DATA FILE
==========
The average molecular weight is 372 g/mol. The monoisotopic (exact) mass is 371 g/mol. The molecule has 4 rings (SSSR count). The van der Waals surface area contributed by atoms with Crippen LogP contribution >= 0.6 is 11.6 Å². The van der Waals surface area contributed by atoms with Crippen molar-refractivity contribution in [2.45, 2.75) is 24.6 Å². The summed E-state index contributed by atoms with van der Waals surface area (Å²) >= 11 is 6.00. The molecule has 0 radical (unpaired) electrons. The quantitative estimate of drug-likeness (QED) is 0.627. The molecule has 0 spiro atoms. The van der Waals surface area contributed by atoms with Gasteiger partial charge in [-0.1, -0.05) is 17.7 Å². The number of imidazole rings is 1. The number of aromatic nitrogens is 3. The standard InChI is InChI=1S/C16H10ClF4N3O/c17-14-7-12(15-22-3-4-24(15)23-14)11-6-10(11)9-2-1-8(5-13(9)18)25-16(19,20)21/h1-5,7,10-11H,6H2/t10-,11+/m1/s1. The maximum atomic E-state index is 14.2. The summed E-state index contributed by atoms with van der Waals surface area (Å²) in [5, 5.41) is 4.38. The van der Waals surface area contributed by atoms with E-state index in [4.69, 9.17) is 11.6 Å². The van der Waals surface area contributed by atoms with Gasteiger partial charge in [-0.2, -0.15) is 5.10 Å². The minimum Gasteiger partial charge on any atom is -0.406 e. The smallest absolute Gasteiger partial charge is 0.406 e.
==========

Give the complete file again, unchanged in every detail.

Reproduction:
The average molecular weight is 372 g/mol. The monoisotopic (exact) mass is 371 g/mol. The molecule has 4 rings (SSSR count). The van der Waals surface area contributed by atoms with Crippen LogP contribution >= 0.6 is 11.6 Å². The van der Waals surface area contributed by atoms with Crippen molar-refractivity contribution in [2.45, 2.75) is 24.6 Å². The summed E-state index contributed by atoms with van der Waals surface area (Å²) >= 11 is 6.00. The molecule has 0 radical (unpaired) electrons. The quantitative estimate of drug-likeness (QED) is 0.627. The molecule has 0 spiro atoms. The van der Waals surface area contributed by atoms with Gasteiger partial charge in [-0.1, -0.05) is 17.7 Å². The number of imidazole rings is 1. The number of aromatic nitrogens is 3. The standard InChI is InChI=1S/C16H10ClF4N3O/c17-14-7-12(15-22-3-4-24(15)23-14)11-6-10(11)9-2-1-8(5-13(9)18)25-16(19,20)21/h1-5,7,10-11H,6H2/t10-,11+/m1/s1. The maximum atomic E-state index is 14.2. The summed E-state index contributed by atoms with van der Waals surface area (Å²) in [5, 5.41) is 4.38. The van der Waals surface area contributed by atoms with E-state index in [4.69, 9.17) is 11.6 Å². The van der Waals surface area contributed by atoms with Gasteiger partial charge in [-0.2, -0.15) is 5.10 Å². The minimum Gasteiger partial charge on any atom is -0.406 e. The smallest absolute Gasteiger partial charge is 0.406 e.